PORT ARTHUR — This was in the middle of winter and we were targeting huge blue catfish. In previous days I had several large hooks straightened and had visions of 75-pound blues in my mind.
As I went to check my line, I noticed most it was not parallel to the shore but drifting out across the deep, instead of on the edge. The line had been cut (or so I thought).
Immediately not so kind words flowed through my mouth to whoever cut the line. But then as I started to pull it in something happened.
The line moved!
I pulled in a little more and felt great weight at the end of the line and soon realized I had a seven-foot long alligator garfish on my line. In the Moore family, gar trump blue cats any day of the week so I was excited and even more so when I saw the huge gar barely moving.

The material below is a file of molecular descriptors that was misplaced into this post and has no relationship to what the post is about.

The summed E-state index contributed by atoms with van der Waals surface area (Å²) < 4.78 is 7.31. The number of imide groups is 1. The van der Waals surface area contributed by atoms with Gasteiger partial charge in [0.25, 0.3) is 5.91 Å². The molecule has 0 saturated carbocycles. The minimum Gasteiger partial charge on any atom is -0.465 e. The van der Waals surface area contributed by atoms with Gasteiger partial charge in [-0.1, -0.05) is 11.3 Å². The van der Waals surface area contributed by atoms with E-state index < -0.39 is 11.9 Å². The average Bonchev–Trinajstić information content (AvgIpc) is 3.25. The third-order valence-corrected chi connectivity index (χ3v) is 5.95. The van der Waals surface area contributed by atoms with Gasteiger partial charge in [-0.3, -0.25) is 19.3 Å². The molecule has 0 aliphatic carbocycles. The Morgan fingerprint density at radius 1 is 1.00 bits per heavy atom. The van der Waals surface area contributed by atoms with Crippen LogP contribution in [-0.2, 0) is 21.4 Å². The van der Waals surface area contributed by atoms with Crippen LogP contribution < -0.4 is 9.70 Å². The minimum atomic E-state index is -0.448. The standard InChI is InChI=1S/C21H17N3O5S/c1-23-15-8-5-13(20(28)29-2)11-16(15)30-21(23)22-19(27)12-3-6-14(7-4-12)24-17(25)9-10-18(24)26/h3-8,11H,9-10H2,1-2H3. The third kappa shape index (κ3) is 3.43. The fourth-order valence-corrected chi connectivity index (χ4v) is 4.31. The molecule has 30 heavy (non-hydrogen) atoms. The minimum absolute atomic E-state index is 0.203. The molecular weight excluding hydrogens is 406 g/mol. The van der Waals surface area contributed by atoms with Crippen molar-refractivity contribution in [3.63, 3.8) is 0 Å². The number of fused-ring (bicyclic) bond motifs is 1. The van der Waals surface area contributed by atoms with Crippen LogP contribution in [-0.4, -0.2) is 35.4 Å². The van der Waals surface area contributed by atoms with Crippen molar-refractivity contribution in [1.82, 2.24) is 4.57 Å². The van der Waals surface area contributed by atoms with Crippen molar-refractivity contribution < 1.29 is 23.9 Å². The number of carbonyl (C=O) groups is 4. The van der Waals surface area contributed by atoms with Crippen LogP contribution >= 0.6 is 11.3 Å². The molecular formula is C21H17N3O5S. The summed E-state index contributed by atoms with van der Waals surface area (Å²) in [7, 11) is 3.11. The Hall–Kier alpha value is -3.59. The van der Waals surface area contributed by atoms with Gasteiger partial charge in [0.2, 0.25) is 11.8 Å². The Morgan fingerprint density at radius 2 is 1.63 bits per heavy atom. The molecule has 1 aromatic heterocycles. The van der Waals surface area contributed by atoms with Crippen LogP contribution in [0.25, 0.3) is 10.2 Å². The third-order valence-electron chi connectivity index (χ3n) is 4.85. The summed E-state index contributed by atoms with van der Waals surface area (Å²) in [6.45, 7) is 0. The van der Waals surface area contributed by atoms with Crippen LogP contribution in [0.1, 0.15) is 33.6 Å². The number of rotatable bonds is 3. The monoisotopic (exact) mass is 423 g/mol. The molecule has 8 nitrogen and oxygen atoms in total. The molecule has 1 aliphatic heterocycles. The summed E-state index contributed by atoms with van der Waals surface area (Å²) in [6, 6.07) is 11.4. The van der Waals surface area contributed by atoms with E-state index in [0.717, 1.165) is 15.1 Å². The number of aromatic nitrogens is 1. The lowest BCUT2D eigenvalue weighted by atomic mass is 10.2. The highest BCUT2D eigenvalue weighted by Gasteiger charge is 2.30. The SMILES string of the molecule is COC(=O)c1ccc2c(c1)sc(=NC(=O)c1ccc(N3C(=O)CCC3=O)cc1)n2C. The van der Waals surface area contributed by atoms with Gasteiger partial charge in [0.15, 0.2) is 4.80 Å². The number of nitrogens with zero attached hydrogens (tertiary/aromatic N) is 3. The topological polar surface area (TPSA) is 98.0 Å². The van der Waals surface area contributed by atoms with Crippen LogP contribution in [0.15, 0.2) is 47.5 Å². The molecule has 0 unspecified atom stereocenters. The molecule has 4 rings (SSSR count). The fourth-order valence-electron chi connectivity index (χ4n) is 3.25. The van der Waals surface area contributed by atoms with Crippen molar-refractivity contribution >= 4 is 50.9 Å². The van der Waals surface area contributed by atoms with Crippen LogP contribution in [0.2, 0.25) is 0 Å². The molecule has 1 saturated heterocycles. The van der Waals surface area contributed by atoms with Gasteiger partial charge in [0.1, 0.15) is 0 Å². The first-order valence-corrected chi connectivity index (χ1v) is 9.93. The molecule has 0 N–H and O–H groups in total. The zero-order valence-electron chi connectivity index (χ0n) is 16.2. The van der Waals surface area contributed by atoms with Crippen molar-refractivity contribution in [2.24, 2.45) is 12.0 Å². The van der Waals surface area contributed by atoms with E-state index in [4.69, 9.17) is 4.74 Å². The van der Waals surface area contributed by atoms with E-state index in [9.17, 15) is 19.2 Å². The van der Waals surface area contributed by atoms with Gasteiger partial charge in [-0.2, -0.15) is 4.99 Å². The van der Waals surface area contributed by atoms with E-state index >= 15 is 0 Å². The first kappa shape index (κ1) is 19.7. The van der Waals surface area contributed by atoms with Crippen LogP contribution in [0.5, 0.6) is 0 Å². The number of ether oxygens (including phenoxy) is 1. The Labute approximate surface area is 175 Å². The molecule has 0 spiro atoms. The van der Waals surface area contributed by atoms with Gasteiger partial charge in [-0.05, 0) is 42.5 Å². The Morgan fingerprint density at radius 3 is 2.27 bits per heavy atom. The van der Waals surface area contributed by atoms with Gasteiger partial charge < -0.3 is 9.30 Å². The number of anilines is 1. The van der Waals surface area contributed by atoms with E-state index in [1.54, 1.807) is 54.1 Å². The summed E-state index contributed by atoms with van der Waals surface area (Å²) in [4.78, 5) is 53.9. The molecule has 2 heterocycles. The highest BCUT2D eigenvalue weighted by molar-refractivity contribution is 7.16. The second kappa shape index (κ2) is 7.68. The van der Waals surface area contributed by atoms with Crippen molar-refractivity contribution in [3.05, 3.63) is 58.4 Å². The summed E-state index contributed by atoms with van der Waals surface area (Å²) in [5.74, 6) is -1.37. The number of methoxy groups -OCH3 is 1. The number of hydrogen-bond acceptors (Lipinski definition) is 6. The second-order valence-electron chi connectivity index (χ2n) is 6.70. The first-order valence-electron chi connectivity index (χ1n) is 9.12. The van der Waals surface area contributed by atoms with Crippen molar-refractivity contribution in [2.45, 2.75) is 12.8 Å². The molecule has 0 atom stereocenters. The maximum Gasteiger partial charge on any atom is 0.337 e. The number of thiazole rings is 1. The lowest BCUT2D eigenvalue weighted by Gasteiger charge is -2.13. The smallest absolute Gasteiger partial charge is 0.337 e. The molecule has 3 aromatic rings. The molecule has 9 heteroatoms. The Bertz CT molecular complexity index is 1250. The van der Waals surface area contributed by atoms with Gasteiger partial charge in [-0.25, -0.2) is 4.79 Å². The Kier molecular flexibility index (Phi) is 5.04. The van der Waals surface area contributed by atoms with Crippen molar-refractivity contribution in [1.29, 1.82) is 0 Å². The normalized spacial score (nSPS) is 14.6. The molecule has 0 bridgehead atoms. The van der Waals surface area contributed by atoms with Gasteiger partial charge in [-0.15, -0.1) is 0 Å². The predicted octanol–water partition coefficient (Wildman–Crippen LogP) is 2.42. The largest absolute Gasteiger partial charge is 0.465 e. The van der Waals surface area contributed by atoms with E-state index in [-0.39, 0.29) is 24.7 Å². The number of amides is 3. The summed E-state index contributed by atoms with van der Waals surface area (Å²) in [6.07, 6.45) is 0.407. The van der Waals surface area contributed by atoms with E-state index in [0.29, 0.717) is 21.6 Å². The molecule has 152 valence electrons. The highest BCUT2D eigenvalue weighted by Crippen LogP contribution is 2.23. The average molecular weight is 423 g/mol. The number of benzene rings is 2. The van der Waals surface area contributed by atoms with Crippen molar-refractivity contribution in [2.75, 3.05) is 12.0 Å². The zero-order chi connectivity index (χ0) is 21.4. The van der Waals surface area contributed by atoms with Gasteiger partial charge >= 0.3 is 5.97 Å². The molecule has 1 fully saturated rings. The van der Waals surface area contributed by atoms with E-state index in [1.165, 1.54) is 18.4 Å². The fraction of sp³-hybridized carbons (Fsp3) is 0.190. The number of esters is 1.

Gar will often drown on trotlines (seriously) and this one looked a little worse for the wear so I though it would be easy pickings.
I pulled the line up to the beast, hooked my gaff under the only soft spot on the fish, which is directly below the jaw. I jammed it in there good to make sure it would hold and to see how lively the fish was. It literally did not budge. The fish was alive but did not seem lively.
I then took a deep breath, mustered up all the strength I had since this was a 200-pound class fish and heaved the gar into the boat. That is when the big fish woke up.
It pulled back with full force and all of a sudden I found myself headed down into 30 feet of water with the gar. In an instant I realized one of the other hooks on the trotline had caught in my shoe and I was now attached to 200 pounds of toothy fury.